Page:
At the end of the 9th century, the eastern side of England was occupied by Danish invaders with their own government (‘the Danelaw’), and King Alfred of Wessex on the south coast inherited a kingdom on the edge of extinction. Little more than a century later, his successors had united all England under them.
THE first steps towards a Kingdom of England were taken by Alfred the Great, King of Wessex on the south coast.
In 878 he pushed back against the invading Danes, and by astute government laid the foundations of a secure, civilised and stable Christian nation. Alfred’s son Edward the Elder added Mercia in the midlands to the realm in 899.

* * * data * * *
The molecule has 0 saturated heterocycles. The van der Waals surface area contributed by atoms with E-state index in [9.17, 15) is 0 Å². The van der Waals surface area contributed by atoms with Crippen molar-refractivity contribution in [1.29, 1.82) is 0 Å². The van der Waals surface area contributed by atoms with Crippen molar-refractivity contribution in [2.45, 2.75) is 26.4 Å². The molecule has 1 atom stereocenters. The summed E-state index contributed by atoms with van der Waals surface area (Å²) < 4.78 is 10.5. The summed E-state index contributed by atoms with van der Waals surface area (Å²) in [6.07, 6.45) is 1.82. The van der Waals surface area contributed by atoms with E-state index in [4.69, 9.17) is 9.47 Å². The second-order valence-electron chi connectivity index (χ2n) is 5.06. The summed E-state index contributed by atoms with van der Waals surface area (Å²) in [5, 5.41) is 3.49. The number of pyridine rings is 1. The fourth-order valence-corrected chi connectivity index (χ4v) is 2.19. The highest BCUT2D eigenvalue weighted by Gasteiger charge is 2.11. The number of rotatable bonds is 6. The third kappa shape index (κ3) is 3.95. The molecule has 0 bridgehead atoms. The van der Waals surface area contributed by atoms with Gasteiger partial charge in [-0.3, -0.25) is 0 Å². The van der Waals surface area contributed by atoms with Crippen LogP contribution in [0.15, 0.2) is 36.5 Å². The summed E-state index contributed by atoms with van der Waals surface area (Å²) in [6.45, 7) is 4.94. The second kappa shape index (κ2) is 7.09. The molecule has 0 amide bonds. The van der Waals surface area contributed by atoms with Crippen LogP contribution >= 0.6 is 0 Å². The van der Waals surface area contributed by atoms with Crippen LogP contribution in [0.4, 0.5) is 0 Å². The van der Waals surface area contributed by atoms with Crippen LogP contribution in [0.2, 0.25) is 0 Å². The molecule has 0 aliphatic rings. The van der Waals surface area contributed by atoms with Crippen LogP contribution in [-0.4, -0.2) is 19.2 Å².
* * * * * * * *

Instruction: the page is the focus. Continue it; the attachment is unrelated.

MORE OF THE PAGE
In 927, the Vikings’ hold over Northumbria was broken by Edward’s son Athelstan, who now found himself lord of a realm comparable to modern England.
Athelstan’s brothers Edmund (who died saving his steward from a knife attack) and Edred, and Edmund’s sons Edwy and Edgar ‘the Peaceful’, consolidated the House of Wessex as Kings of England in the tenth century.
However, after Edgar’s son Edward was murdered – martyred, some would say – at Corfe Castle in 978, his half-brother Ethelred ‘the Unready’* allowed corruption and court intrigue so to weaken the kingdom that it fell to Danish king Sweyn ‘Forkbeard’ in 1013.
* ‘Unready’ here does not mean ‘ill-prepared’, but ‘badly advised’, being a corruption of the Old English word unrede, ‘no-counsel’. It was a play on his Christian name, Ethelred, ‘wise-counsel’.